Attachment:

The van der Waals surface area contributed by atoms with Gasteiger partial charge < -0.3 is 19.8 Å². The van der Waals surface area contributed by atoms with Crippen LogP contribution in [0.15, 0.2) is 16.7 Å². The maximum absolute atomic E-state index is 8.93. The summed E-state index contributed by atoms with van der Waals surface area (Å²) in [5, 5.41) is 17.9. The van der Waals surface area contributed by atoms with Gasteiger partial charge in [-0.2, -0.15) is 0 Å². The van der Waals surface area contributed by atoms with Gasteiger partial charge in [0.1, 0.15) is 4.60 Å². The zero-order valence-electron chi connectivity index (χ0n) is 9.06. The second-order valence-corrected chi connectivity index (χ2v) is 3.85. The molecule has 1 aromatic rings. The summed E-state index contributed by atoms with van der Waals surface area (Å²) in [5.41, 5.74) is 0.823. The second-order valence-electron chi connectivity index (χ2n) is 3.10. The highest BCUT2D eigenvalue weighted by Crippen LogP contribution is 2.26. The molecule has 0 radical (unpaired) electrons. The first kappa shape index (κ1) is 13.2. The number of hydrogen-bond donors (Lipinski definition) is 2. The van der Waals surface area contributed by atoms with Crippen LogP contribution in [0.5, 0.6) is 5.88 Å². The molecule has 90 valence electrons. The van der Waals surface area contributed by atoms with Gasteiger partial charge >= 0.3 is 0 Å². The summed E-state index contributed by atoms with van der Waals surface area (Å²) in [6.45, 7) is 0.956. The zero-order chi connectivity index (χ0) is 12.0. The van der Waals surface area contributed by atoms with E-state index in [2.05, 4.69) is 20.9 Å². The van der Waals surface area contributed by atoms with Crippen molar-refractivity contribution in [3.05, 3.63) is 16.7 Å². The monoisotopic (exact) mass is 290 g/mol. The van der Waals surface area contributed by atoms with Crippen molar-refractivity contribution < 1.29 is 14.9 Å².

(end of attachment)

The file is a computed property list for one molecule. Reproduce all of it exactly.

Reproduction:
The van der Waals surface area contributed by atoms with Gasteiger partial charge < -0.3 is 19.8 Å². The van der Waals surface area contributed by atoms with Crippen LogP contribution in [0.15, 0.2) is 16.7 Å². The maximum absolute atomic E-state index is 8.93. The summed E-state index contributed by atoms with van der Waals surface area (Å²) in [5, 5.41) is 17.9. The van der Waals surface area contributed by atoms with Gasteiger partial charge in [-0.2, -0.15) is 0 Å². The van der Waals surface area contributed by atoms with Gasteiger partial charge in [0.1, 0.15) is 4.60 Å². The zero-order valence-electron chi connectivity index (χ0n) is 9.06. The second-order valence-corrected chi connectivity index (χ2v) is 3.85. The molecule has 1 aromatic rings. The summed E-state index contributed by atoms with van der Waals surface area (Å²) in [5.41, 5.74) is 0.823. The second-order valence-electron chi connectivity index (χ2n) is 3.10. The highest BCUT2D eigenvalue weighted by Crippen LogP contribution is 2.26. The molecule has 0 radical (unpaired) electrons. The first kappa shape index (κ1) is 13.2. The number of hydrogen-bond donors (Lipinski definition) is 2. The van der Waals surface area contributed by atoms with Crippen LogP contribution in [0.5, 0.6) is 5.88 Å². The molecule has 90 valence electrons. The van der Waals surface area contributed by atoms with Gasteiger partial charge >= 0.3 is 0 Å². The summed E-state index contributed by atoms with van der Waals surface area (Å²) in [6.45, 7) is 0.956. The zero-order chi connectivity index (χ0) is 12.0. The van der Waals surface area contributed by atoms with E-state index in [2.05, 4.69) is 20.9 Å². The van der Waals surface area contributed by atoms with Crippen molar-refractivity contribution in [3.05, 3.63) is 16.7 Å². The monoisotopic (exact) mass is 290 g/mol. The van der Waals surface area contributed by atoms with Crippen molar-refractivity contribution < 1.29 is 14.9 Å².